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Conflict in the workplace is a serious issue that can result in absenteeism, reduced productivity, high turnover, and lost revenue. Often employees don't have the tools needed to effectively deal with conflict and many find it difficult to keep what could be minor, isolated incidents from becoming chronic or widespread.

Here are three situations in which Conflict Coaching could help you resolve workplace conflict and improve morale and productivity:
  1. You have a coworker who isn't junior or senior to you: You are in parallel positions, and there is a power struggle going on. One of you may feel undermined by the other. One may feel pushed around. You may need the other person to complete some aspects of the work before you can do your part. What if he doesn't? What if he undermines your efforts? This creates a poisoned work environment for both of you.
  2. You are a project manager who needs the right people to fill key positions on your project team, but the HR person responsible for hiring isn't taking your feedback into account. This can lead to conflict if, for instance, the HR person hires someone who isn't a good fit for the team or passes over someone you think would be a great addition.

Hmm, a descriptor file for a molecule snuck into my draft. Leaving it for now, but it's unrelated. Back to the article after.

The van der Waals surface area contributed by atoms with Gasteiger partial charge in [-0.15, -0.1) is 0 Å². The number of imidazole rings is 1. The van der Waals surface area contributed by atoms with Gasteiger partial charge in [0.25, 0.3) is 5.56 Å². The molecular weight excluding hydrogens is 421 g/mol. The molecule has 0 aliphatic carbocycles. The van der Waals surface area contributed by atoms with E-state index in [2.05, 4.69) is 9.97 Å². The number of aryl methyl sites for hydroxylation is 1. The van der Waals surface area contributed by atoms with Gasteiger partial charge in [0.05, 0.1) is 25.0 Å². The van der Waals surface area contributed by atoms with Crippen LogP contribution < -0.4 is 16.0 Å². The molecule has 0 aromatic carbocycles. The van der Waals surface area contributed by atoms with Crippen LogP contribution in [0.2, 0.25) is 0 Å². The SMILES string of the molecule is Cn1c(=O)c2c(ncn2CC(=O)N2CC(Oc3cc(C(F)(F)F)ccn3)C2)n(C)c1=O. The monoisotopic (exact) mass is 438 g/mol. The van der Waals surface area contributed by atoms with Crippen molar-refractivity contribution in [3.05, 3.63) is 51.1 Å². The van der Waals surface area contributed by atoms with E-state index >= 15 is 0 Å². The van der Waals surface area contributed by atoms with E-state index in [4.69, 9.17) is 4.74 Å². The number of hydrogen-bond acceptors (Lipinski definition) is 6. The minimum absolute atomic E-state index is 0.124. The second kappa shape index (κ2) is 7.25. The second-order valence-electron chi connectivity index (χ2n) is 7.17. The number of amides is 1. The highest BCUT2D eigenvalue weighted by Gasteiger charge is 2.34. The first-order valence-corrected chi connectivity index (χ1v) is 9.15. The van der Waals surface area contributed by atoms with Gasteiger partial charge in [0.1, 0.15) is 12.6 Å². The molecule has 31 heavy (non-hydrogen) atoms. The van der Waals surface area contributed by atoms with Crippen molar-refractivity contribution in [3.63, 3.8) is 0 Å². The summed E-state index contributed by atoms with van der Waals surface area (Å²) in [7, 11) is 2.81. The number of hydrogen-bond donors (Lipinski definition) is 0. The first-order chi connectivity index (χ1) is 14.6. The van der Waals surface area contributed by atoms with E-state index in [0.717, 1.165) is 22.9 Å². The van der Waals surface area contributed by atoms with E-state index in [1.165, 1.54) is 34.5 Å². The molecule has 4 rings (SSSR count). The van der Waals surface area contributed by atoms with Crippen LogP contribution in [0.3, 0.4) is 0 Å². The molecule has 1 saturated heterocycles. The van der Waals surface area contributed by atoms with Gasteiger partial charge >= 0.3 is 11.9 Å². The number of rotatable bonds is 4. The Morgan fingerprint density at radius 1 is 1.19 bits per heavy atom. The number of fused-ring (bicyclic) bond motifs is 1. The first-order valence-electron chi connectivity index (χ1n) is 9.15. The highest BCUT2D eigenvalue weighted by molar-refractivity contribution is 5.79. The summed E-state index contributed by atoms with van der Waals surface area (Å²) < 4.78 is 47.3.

3. You are a supervisor dealing with staff members who are mired in a dispute: You are truly between a rock and a hard place here: do you fire one of them? Both of them? Neither? How do you get them to work together? How can you avoid drastic measures or having a mediator come in?

In these situations, it is important to remember that everyone is probably just trying to do their jobs (I say "probably" because there are those rare people who are intentionally toxic). Things spiral out of control; one issue becomes ten. People begin to feel like actions are intentional or malicious when maybe they weren't intended that way at all. In any case, a conflict coach can help you clarify your thinking and decide on an effective course of action.

Conflict is an unavoidable element of the workplace, and when handled constructively, it can actually benefit everyone. Too often, though, it is destructive and can create ripple effects that reach out beyond the office. Conflict Coaching helps you take some control of what you can do in these situations to work toward an outcome you'd like to see.

Contributed by John Curtis, Attorney and Conflict Coach


Larry Hart

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